How has the Internet changed my thinking? The more I've loved and known it, the clearer the contrast, the more intense the tension between a physical life and a virtual life. The Internet stole my body, now a lifeless form hunched in front of a glowing screen. My senses dulled as my greedy mind became one with the global brain we call the Internet.
In the spirit of keeping the shadow at a distance, some work at staying uninformed. Julia, eighteen, says "I've heard that school authorities and local police can get into your Facebook," but doesn't want to know the details. "I live on Facebook" she explains, and "I don't want to be upset." A seventeen-year-old girl thinks that Facebook "can see everything," but even though "you can try to get Facebook to change things," it is really out of her hands. She sums up: "That's just the way it is." A sixteen-year-old girl says that even without privacy, she feels safe because "No one would care about my little life." For all the talk of a generation empowered by the Net, the question of online privacy brings out claims of intentionally vague understandings and protests of impotence. This is a life of resignation: teens are sure that at some point their privacy will be invaded, but that this is the course of doing business in their world.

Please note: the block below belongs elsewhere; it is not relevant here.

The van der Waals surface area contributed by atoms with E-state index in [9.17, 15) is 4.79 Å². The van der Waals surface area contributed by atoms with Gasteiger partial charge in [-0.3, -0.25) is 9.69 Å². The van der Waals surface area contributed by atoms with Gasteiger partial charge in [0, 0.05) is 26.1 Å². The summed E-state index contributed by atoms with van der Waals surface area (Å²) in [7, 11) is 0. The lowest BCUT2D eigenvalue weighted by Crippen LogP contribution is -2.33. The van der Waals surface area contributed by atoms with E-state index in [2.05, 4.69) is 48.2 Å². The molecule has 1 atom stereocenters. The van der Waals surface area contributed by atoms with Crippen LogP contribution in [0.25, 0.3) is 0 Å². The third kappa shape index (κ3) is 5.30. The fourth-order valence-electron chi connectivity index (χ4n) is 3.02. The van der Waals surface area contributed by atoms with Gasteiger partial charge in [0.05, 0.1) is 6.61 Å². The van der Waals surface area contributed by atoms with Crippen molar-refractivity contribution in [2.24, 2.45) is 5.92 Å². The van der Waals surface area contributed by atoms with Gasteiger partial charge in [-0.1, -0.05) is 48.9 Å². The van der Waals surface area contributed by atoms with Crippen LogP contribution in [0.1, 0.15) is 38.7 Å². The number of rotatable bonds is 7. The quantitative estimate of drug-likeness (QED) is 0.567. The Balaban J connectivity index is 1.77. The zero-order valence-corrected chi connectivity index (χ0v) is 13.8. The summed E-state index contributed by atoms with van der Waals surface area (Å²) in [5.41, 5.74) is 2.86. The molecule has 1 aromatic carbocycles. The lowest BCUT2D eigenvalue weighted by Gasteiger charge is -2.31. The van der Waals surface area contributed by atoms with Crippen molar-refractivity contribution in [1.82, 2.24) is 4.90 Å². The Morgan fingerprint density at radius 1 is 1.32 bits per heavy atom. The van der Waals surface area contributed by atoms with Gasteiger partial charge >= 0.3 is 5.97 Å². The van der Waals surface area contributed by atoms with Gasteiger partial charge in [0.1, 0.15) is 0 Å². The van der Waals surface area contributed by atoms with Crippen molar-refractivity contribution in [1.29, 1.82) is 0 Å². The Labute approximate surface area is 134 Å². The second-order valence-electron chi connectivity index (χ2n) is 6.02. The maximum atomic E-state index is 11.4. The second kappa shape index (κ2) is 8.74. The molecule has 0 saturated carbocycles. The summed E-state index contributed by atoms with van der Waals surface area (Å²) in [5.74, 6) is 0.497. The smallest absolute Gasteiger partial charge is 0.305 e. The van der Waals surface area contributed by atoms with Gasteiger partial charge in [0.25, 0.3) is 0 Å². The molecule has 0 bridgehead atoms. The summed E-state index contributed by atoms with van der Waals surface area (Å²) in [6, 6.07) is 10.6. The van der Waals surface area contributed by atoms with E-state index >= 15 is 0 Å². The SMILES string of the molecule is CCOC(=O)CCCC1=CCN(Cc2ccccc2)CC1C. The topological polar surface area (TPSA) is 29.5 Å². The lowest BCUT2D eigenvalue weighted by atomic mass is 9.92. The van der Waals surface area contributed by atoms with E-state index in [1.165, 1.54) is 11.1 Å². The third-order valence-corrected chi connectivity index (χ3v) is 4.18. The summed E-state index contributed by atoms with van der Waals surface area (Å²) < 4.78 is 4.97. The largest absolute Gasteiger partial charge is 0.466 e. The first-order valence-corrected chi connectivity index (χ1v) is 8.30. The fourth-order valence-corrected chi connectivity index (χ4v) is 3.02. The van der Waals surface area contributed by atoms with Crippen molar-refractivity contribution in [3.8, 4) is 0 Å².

Connectivity comes at the cost of privacy, but it does promote information acquisition and transfer. Although the initial response from my Facebook friends was fear of disconnection, more considered responses appreciated the Internet for the incredible resource it is, and that it could never be replaced with traditional modes of information storage and transfer. 'How do I find things out?'; 'Impossible to access information'; 'You mean I have to physically go shopping/visit the library?'; 'So slow..'; 'Small life'. The Internet relies on our greed for knowledge and connections, but also on our astonishing online generosity. We show inordinate levels of altruism on the Internet, wasting hours on chat room sites giving advice to complete strangers, or contributing anonymously to Wikipedia just to enrich other people's knowledge. There is no guarantee or expectation of reciprocation. Making friends and trusting strangers with personal information (be it your bank details or musical tastes) is an essential personality trait of an Internet user, despite being at odds with our ancestral natural caution. The data we happily give away on Facebook is exactly the sort of information that communist secret police sought through interrogation. By relaxing our suspicion (or perception) of strangers and behaving altruistically (indiscriminately) we share our own resources and gain access to a whole lot more.
We also know very little about how brain processes underlie thought. We do not understand the principles by which a single neuron integrates signals, nor even the 'code' it uses to encode information and to signal it to other neurons. We do not yet have the theoretical tools to understand how a billion of these cells interact to create complex thought. How such interactions create our inner mental life and give rise to the phenomenology of our experience (consciousness) remains, I think, as much of a fundamental mystery today as it did centuries ago. 2b1af7f3a8